The extent of sIgE binding varied between fish types; for example, yellowfin tuna exhibited more sIgE binding than skipjack tuna. Moreover, while salmon and sardine CEs demonstrated strong sIgE binding to proteins between 11-14 kDa, tuna CE lacked this pattern.
Mass spectrometry techniques identified major fish allergens, including PV and TM, as the sIgE-binding proteins. In-depth analysis revealed that these proteins were in varying quantities across different canned fish products.
For example, canned pink salmon contained significant percentages of PV and TM, while canned sardine contained abundant amounts of PV and TM. Interestingly, although not officially recognized as a fish allergen, myosin heavy chain was found in all canned products.
The data collected showed that 66% of the 53 fish-allergic patients exhibited sIgE binding to canned fish proteins, with canned sardine recording the highest percentage of sIgE binding, succeeded by canned salmon and tuna.
The specific proteins to which patients' sera bound varied, but a significant portion was bound to smaller proteins in canned salmon, a pattern also noted in cooked salmon. Sardine exhibited frequent sIgE bindings, especially in certain protein weight ranges, and this trend was also observed in salmon and tuna.
Finally, an analysis of amino acid sequences of fish allergens revealed that TMs were more conserved across the fish species than PVs.
While TMs from sardine and salmon were found to be 84-90% similar, the PV isoforms exhibited less similarity, with many only being up to 80% alike.
In the detailed study of 17 canned fish varieties, researchers found variations in protein composition between canned and cooked fish. Despite high heat processing, major fish allergen PV was still present in canned fish.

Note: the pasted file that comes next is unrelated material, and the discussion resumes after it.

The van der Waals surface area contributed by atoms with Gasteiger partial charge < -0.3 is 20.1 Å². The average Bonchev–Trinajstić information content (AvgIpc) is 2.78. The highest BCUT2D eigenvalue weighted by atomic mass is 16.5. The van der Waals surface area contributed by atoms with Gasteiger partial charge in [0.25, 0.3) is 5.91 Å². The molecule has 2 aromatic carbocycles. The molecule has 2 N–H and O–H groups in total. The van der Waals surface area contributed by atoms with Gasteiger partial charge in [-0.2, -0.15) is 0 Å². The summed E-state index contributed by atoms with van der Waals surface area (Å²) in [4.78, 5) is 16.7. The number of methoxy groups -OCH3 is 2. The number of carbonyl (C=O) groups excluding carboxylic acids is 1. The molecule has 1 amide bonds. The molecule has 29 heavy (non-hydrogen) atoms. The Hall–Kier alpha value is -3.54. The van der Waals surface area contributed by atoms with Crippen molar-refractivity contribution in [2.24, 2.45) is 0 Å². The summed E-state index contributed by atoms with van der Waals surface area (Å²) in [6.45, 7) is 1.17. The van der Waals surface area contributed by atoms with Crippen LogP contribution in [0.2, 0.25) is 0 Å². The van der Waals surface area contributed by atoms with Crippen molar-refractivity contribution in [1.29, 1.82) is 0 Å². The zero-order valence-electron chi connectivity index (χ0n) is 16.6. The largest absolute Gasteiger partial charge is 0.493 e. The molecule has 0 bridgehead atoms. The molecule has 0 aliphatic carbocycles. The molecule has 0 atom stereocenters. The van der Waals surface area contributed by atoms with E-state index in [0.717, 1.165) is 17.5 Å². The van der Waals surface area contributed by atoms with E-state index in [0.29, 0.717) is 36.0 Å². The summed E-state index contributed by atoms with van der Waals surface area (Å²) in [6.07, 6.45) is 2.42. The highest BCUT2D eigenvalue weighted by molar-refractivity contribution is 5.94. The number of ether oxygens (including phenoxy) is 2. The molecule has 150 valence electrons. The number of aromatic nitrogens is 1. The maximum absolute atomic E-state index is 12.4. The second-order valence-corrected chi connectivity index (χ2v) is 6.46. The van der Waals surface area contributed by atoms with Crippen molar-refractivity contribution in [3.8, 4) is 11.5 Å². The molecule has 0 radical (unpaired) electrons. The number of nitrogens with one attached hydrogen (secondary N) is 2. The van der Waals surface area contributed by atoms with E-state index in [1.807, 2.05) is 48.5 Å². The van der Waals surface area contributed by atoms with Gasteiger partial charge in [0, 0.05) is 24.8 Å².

Another allergen, TM, showed even stronger allergic reactions than PV, suggesting its importance in canned fish allergenicity.
With Myosin heavy chains also detected, the safety of consuming specific canned fish for allergic individuals requires personalized assessment.
The complexity of allergens in canned fish highlights the need for tailored guidance for fish-allergic patients considering canned fish consumption.
- Taki, A.C., Ruethers, T., Nugraha, R., Karnaneedi, S., Williamson, N.A., Nie, S., Leeming, M.G., Mehr, S.S., Campbell, D.E. & Lopata, A.L. (2023) Thermostable allergens in canned fish: Evaluating risks for fish allergy. Allergy. doi: 10.1111/all.15864. https://onlinelibrary.wiley.com/doi/10.1111/all.15864
Posted in: Medical Science News | Medical Research News | Medical Condition News | Disease/Infection News
Tags: Allergen, Allergy, Amino Acid, Antibodies, Children, Diagnostic, Fish, Food, heat, Hospital, Immunoglobulin, Mass Spectrometry, Protein, Research, Skin, Spectrometry
Vijay Kumar Malesu
Vijay holds a Ph.D. in Biotechnology and possesses a deep passion for microbiology. His academic journey has allowed him to delve deeper into understanding the intricate world of microorganisms. Through his research and studies, he has gained expertise in various aspects of microbiology, which includes microbial genetics, microbial physiology, and microbial ecology. Vijay has six years of scientific research experience at renowned research institutes such as the Indian Council for Agricultural Research and KIIT University. He has worked on diverse projects in microbiology, biopolymers, and drug delivery. His contributions to these areas have provided him with a comprehensive understanding of the subject matter and the ability to tackle complex research challenges.